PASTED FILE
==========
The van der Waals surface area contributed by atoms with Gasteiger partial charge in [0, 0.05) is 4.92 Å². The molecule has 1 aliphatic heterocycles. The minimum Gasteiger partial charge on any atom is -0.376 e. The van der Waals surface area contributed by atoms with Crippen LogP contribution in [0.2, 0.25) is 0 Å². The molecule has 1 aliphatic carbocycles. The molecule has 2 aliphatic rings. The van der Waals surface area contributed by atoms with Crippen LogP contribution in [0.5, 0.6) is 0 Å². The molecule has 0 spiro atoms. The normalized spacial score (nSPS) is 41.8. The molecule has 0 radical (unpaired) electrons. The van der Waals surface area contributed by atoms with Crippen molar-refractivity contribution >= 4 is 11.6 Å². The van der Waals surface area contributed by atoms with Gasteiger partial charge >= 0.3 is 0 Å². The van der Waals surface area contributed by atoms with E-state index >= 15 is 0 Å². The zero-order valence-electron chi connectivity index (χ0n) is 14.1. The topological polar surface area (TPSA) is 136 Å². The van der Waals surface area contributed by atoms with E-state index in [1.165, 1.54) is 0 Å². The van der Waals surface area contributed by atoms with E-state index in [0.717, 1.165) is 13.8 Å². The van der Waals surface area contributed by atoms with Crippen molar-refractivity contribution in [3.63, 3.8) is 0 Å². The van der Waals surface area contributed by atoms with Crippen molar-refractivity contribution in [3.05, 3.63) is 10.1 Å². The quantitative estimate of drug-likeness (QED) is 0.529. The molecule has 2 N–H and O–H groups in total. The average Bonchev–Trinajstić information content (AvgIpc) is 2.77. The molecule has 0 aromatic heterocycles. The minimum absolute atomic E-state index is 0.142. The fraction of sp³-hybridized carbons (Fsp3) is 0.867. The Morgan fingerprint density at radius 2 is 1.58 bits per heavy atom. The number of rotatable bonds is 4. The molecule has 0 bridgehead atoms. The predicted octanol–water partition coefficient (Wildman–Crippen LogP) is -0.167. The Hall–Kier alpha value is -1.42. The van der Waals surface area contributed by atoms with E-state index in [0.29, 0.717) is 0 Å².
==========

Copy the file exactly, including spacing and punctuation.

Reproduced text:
The van der Waals surface area contributed by atoms with Gasteiger partial charge in [0, 0.05) is 4.92 Å². The molecule has 1 aliphatic heterocycles. The minimum Gasteiger partial charge on any atom is -0.376 e. The van der Waals surface area contributed by atoms with Crippen LogP contribution in [0.2, 0.25) is 0 Å². The molecule has 1 aliphatic carbocycles. The molecule has 2 aliphatic rings. The van der Waals surface area contributed by atoms with Crippen LogP contribution in [0.5, 0.6) is 0 Å². The molecule has 0 spiro atoms. The normalized spacial score (nSPS) is 41.8. The molecule has 0 radical (unpaired) electrons. The van der Waals surface area contributed by atoms with Crippen molar-refractivity contribution >= 4 is 11.6 Å². The van der Waals surface area contributed by atoms with Gasteiger partial charge >= 0.3 is 0 Å². The van der Waals surface area contributed by atoms with E-state index >= 15 is 0 Å². The zero-order valence-electron chi connectivity index (χ0n) is 14.1. The topological polar surface area (TPSA) is 136 Å². The van der Waals surface area contributed by atoms with E-state index in [1.165, 1.54) is 0 Å². The van der Waals surface area contributed by atoms with E-state index in [0.717, 1.165) is 13.8 Å². The van der Waals surface area contributed by atoms with Crippen molar-refractivity contribution in [3.63, 3.8) is 0 Å². The van der Waals surface area contributed by atoms with Crippen molar-refractivity contribution in [3.05, 3.63) is 10.1 Å². The quantitative estimate of drug-likeness (QED) is 0.529. The molecule has 2 N–H and O–H groups in total. The average Bonchev–Trinajstić information content (AvgIpc) is 2.77. The molecule has 0 aromatic heterocycles. The minimum absolute atomic E-state index is 0.142. The fraction of sp³-hybridized carbons (Fsp3) is 0.867. The Morgan fingerprint density at radius 2 is 1.58 bits per heavy atom. The number of rotatable bonds is 4. The molecule has 0 bridgehead atoms. The predicted octanol–water partition coefficient (Wildman–Crippen LogP) is -0.167. The Hall–Kier alpha value is -1.42. The van der Waals surface area contributed by atoms with E-state index in [0.29, 0.717) is 0 Å².